Friday, July 20, 2007

Ride Fresh

After one of the more hellacious morning commutes in recent memory, it's time to lay down some basic etiquette for riding the subway. I'm up to here (picture me putting my hand at my neck) with these inconsiderate, selfish people that litter my daily life. Time to take out the trash!

I'll keep these as simple as possible, since the general subway riding population seem to have limited mental capacity. Can you tell I'm a little annoyed today? And it's not even 8:30.

Away we go.

Getting On and Off: You would think this would be simple, right? The people getting on wait for the people to get off. Then they get on. Apparently this too complicated a procedure for the people waiting on the platform as many of them attempt to rush into the train before anyone can move. This isn't a Who concert, people. If you block people getting off there will be fewer seats available for you to rush to and you make everyone else wait longer as people attempting to get off fight their way through the oncoming stampede. Just wait an extra 10 seconds before you push your way in. That's all I'm asking.

Oh, and standing directly in front of the door so people getting off have to step around you doesn't help. Stand off to the side so there is a nice, wide, direct route off the train. You'll be surprised how quickly people move when there is a path.

Standing by the door: I have no problem if people want to stand by the door. I do it all the time. It keeps you out of the way and you don't have to pretend to not be looking down the girl's blouse who's sitting in front of you. But if you stand by the door, be prepared to move when the doors open. Standing there in bliss makes things worse. Either step off and let people out or step to the side to make it more passable.

Bags: Be aware of your bags, backpacks, or anything you are carrying. This morning a woman next to me kept hitting me with her bag as she chatted with her commuting friend. I even gave it an elbow back at one point, thinking she would get the point, but she was too involved in her own miserable existence (surprise, she was complaining about something) to notice.

And you backpackers, I don't know where you think you're going, but if you pack like your going hiking in the Himalayas, then put the bag on the floor and/or stop turning every which way so you can bump into every single person on the train. The appropriate move if you are carrying everything you own is to wait until you get a half empty train. Or walk. You want to go hiking anyway, so start before you get on the train.

Sitting/Standing: As a stander (unless the train is empty) this is one of my biggest annoyances. I will be standing the entire ride and just as we enter a stop, a person who has been sitting decides to stand up to show he or she is getting off this stop. Well that's great, but now we're so close we might as well be kissing. Anyone sitting needs to let the people standing out of the train BEFORE they stand up and head for the door. You had the nice comfortable ride, you can wait for other people to get off first. Or at the very least, wait until the train stops and the doors open THEN stand up to show you're getting off.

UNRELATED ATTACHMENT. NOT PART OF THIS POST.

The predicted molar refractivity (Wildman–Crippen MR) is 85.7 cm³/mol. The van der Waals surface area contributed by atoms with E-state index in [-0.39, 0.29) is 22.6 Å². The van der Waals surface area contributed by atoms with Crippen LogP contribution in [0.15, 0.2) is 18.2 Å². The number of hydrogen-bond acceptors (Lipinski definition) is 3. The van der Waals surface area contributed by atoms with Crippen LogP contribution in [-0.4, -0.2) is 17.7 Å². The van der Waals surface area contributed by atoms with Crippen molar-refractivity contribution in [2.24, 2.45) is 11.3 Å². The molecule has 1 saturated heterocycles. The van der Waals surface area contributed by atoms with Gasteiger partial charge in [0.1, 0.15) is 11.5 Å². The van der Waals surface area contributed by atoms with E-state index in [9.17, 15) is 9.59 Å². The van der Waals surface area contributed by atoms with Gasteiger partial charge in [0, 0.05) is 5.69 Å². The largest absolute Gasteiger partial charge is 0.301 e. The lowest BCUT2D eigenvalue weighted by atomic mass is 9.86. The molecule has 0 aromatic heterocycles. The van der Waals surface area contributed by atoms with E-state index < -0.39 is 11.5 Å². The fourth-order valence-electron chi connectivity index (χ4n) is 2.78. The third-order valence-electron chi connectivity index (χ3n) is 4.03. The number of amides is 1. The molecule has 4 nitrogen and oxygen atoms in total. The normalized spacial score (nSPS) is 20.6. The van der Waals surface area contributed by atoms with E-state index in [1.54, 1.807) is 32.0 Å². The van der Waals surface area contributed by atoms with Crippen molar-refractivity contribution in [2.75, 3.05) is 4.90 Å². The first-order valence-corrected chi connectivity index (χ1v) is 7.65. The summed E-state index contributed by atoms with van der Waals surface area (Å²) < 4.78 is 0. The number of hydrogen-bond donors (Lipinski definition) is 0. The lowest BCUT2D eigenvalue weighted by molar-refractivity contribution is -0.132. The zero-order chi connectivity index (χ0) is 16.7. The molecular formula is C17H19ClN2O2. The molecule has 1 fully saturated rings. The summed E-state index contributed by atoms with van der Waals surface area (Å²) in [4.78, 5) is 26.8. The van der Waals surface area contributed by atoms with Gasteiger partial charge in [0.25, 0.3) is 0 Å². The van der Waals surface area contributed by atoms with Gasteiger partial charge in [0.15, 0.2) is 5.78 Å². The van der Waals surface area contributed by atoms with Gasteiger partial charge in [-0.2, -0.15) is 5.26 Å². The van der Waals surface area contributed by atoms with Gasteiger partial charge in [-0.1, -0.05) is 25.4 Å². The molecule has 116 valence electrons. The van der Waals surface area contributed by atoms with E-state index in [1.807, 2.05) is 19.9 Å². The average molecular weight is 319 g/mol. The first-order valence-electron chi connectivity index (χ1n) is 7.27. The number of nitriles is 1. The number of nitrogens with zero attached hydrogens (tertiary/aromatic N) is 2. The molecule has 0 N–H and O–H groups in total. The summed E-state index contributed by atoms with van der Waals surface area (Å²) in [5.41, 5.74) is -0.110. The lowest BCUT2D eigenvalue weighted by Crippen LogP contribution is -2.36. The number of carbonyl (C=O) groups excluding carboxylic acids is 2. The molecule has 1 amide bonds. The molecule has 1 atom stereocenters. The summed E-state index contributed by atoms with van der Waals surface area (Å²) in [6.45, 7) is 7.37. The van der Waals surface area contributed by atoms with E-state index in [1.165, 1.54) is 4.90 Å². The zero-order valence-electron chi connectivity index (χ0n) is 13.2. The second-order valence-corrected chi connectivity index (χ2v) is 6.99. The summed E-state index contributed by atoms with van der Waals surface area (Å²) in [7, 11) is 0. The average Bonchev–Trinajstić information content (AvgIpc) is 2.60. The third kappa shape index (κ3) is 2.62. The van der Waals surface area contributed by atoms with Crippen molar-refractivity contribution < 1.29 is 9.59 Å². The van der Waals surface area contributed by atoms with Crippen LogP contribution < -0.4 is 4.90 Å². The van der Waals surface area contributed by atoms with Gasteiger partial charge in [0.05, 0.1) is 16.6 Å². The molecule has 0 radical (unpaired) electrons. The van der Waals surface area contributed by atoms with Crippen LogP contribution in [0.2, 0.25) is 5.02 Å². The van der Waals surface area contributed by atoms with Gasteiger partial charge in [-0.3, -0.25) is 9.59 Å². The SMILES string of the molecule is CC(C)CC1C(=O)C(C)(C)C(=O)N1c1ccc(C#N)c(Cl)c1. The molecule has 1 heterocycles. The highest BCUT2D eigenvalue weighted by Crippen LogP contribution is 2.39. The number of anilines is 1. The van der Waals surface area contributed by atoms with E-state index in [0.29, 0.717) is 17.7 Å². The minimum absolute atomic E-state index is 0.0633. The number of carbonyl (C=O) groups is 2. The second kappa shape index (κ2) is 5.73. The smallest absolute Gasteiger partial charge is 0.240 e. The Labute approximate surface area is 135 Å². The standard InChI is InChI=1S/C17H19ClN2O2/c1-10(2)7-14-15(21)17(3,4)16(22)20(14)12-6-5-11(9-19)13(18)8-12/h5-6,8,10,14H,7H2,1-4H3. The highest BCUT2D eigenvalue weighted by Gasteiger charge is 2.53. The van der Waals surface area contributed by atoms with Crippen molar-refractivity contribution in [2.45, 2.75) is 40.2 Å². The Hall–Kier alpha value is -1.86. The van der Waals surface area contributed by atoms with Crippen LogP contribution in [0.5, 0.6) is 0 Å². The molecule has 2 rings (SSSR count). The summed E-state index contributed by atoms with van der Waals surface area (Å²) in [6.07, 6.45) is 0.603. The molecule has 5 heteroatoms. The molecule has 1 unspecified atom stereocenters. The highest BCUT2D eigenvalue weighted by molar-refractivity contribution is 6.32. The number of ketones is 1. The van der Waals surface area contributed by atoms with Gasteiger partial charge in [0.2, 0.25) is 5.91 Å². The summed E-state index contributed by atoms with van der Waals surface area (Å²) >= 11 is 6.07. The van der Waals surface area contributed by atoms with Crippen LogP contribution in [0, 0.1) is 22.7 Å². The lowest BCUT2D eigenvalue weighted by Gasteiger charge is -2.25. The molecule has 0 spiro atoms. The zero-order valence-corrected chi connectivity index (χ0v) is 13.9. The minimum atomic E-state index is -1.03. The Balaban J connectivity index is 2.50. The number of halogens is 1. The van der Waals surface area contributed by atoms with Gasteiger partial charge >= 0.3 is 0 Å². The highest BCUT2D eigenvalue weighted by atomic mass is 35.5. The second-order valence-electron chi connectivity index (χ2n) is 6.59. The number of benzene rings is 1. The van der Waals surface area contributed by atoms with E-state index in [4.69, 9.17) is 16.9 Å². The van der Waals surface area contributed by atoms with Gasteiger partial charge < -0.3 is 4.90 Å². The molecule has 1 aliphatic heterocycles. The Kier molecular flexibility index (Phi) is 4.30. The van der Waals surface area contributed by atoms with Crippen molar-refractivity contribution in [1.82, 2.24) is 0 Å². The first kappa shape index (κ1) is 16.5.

Singers: Don't.

Cell Phones: Use them sparingly. I don't want to hear how Sheila at work is soooo jealous of you and you just don't understand why she has such an attitude. You are the very reason I bought an iPod. Just call if you need to let someone know you are running late or to call for a ride. I think there should be a rule that any and all cell phone calls on a train be limited to 60 seconds. Christ, you're only on the train for 20 minutes anyway. What ever earth shattering news you may have can wait.

Hygeine: Please try to keep your self from smelling like shit. This really doesn't apply to just subway travel, either, but any sort of public transportation. Or just life in general, for that matter. There is nothing more nauseating then entering a train and having a stench that could be emanating from the depths hell hit you in the face. Be it a homeless guy who hasn't showered in years, someone who had massive amounts of garlic at lunch, or some woman who thinks drowning herself in perfume is perfectly acceptable ('It wears off during the day!'). I propose a public 'delousing' shower before entering any public transportation station. Just a simple spray that eliminates all odors from people walking through.

General Courtesy: Men - yeah, especially you 40 something guys dressed in suits - give up your seat for the 95 year old woman who is barely hanging onto the pole while her legs tremble with fatigue. Don't pretend you don't see her. And, you, the big, fat, lazy woman! Get up so the guy in the ankle cast can sit down. Just try being polite. You'll be surprised how pleasant people can be when you're nice to them. Well...not that I would know first hand.

I'm sure there are more I've missed, but these are the big ones. I might print these out into a simple, very LARGE format and post them all over the subway stops in Boston.

If I can't use this space to make this world a better place, than what good is it? Other than entertaining myself, that is.

Today's distraction: Take a ride on the Candy Train. You have to wait a few seconds for an ad to get out of the way, but it's a simple game that wears thin real fast. Hey, I didn't say all these distractions would be classics.

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